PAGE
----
Re: Institutional Repositories

From: Imre Simon <imres_at_UOL.COM.BR>
Date: Fri, 23 Dec 2005 13:59:58 -0200

Hi Richard,

I would like to suggest still another role for IRs. All your
alternatives refer to a centralized and focused view of IR, always from
the Institution's viewpoint.

It happens that IRs might (and should, in my opinion) be viewed as an
intermediary step in opening the access to the whole of the academic
research in a fully inter-operable fashion. Providing a fully populated
IR each University or Institution is doing its part in order to form a
larger, fully inter-operable, open access and possibly universal
repository of academic research.

I mentioned IRs as being an intermediary step because even if the goal
I described is obtained at the IR level the result cannot yet be
considered satisfactory from the individual researcher's point of view,
from the point of view of the reader who is hunting for information. We
will need a further step of being able to index, by robots, without
human intervention as far as possible, the full text of disciplinary
subsets of papers in the giant interoperable repository above.

My point is that the reader is not really interested in navigating in
hundreds of IRs, he is interested in navigating some coherent section of
the scientific literature, irrespective of the Institution where the
results were produced. Of course, the Institution and other general
quality indicators will be very important in order to help the reader in
selecting what he needs.

Indeed, ideally, IRs should be mounted now in order to be able to
participate of this further, more elaborate step in the future.

Please note that forming suitable IRs today is an essential and very
important step in achieving the larger goal tomorrow!


Imre Simon

> Date: Fri, 23 Dec 2005 10:12:50 -0000
> From: Richard Poynder <aotg20_at_DSL.PIPEX.COM>
> Subject: Institutional Repositories

> Hi All,
> I am aware that the concept of "the institutional repository" (IR)
> tends to mean different things to different people, so I would be
> interested in hearing people's views on the topic.
> Amongst the different roles I have heard people argue that IRs
can/should play are:
> a) as a repository for a university's research output, with the aim of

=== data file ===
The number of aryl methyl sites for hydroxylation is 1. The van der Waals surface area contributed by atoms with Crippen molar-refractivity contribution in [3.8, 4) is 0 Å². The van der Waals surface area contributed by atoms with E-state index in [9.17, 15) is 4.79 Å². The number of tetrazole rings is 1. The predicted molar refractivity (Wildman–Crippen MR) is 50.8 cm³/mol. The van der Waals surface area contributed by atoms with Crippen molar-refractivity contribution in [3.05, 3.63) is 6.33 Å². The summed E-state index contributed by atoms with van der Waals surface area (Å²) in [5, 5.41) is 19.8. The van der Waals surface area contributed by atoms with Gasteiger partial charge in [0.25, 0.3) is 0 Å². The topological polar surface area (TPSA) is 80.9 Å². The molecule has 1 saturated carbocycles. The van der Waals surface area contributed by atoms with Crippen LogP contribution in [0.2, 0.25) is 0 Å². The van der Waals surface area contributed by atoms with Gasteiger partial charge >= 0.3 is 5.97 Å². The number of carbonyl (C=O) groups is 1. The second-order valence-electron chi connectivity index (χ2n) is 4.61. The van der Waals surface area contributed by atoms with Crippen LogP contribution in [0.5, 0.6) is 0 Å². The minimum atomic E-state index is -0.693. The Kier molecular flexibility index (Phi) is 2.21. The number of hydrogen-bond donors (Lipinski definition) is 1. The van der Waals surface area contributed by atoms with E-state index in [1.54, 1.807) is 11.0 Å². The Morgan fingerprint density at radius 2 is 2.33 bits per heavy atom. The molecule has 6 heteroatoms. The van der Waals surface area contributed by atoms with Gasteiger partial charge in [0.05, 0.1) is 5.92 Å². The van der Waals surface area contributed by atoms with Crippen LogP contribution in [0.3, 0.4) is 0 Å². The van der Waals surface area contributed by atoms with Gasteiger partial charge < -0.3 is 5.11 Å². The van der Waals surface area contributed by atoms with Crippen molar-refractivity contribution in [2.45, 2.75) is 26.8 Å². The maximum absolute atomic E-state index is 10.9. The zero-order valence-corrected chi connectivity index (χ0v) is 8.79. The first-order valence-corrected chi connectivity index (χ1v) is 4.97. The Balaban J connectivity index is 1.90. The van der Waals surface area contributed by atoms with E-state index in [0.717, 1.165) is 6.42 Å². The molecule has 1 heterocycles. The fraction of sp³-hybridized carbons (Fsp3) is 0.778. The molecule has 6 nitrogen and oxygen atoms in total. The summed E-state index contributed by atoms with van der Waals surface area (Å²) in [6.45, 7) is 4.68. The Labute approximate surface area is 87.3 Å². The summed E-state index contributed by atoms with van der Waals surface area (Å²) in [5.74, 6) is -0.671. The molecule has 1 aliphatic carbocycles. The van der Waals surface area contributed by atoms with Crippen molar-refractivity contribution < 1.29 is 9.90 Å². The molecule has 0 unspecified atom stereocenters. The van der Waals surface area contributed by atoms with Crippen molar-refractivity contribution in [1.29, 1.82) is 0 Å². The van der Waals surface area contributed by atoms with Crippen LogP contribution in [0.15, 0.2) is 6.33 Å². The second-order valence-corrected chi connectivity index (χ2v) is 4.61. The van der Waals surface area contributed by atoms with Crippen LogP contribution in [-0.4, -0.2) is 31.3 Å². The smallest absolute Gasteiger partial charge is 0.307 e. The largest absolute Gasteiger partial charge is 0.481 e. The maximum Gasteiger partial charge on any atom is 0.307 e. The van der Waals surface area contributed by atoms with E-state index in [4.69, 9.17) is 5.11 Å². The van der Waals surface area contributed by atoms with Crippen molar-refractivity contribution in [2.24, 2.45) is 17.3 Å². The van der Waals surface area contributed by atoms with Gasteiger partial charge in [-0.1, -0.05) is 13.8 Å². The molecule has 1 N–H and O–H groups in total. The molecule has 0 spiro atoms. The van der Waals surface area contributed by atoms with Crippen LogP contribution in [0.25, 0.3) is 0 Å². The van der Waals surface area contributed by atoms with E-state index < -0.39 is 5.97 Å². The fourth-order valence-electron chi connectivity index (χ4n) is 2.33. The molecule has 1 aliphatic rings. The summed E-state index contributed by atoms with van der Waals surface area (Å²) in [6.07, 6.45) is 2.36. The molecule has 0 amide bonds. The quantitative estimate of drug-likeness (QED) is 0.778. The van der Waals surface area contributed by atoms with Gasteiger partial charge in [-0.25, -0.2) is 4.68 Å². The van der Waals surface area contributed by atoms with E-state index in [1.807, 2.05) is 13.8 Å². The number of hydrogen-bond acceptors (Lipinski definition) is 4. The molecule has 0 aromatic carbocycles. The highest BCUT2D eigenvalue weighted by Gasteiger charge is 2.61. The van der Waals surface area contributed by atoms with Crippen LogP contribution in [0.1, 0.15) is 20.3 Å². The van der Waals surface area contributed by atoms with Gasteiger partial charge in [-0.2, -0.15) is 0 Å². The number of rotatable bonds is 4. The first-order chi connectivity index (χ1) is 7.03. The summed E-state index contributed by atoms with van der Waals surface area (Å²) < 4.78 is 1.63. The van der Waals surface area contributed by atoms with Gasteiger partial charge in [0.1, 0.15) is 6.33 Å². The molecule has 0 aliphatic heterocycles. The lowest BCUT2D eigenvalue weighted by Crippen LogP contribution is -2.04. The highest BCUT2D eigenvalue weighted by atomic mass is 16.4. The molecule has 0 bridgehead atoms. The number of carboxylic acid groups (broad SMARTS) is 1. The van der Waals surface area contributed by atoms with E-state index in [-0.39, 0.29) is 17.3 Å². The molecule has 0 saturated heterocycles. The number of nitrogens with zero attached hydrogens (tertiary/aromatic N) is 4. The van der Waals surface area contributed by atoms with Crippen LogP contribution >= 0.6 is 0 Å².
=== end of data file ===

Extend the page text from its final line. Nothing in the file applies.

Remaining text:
> increasing access to that research, and so enhancing its impact
> b) as a tool for preserving and curating a university's research output
> c) as a tool to assist a university in its digital publishing
ambitions, and
> d) as a tool to enable universities offer digital courseware and
> online learning services.
> Would others agree that IRs are viewed as potentially assisting in all
> these tasks?
> Are there other tasks people see being assigned to IRs?
> Can an IR play a number of different roles simultaneously, or should
> it be restricted to just one (possibly two) roles? What are the pros
> and cons of using an IR to play more than one role?
> Also, what solutions are people choosing when setting up IRs? I am
> aware that there are now a number of software and service providers
> (both for profit and non-profit), including Eprints, DSpace, Fedora,
> ProQuest and BMC. But what are people's views on the roles these
> different providers can/should play? Are they playing them well?
> Finally, I am also curious as to the current state of play in the
> major universities (Stanford, Yale, University of California, MIT,
> CalTech, Harvard, Oxford, Cambridge etc. etc.). I assume they all now
> have IRs up and running, but what sort of IRs are they creating, what
> solutions are they choosing when creating them, what roles are being
> assigned to these IRs, and how are these universities going about
> populating them with the institution's research output?
> Richard Poynder
> Freelance Journalist
> <>
> <>
> [text/html]
Received on Fri Dec 23 2005 - 19:02:55 GMT

This archive was generated by hypermail 2.3.0 : Fri Dec 10 2010 - 19:48:10 GMT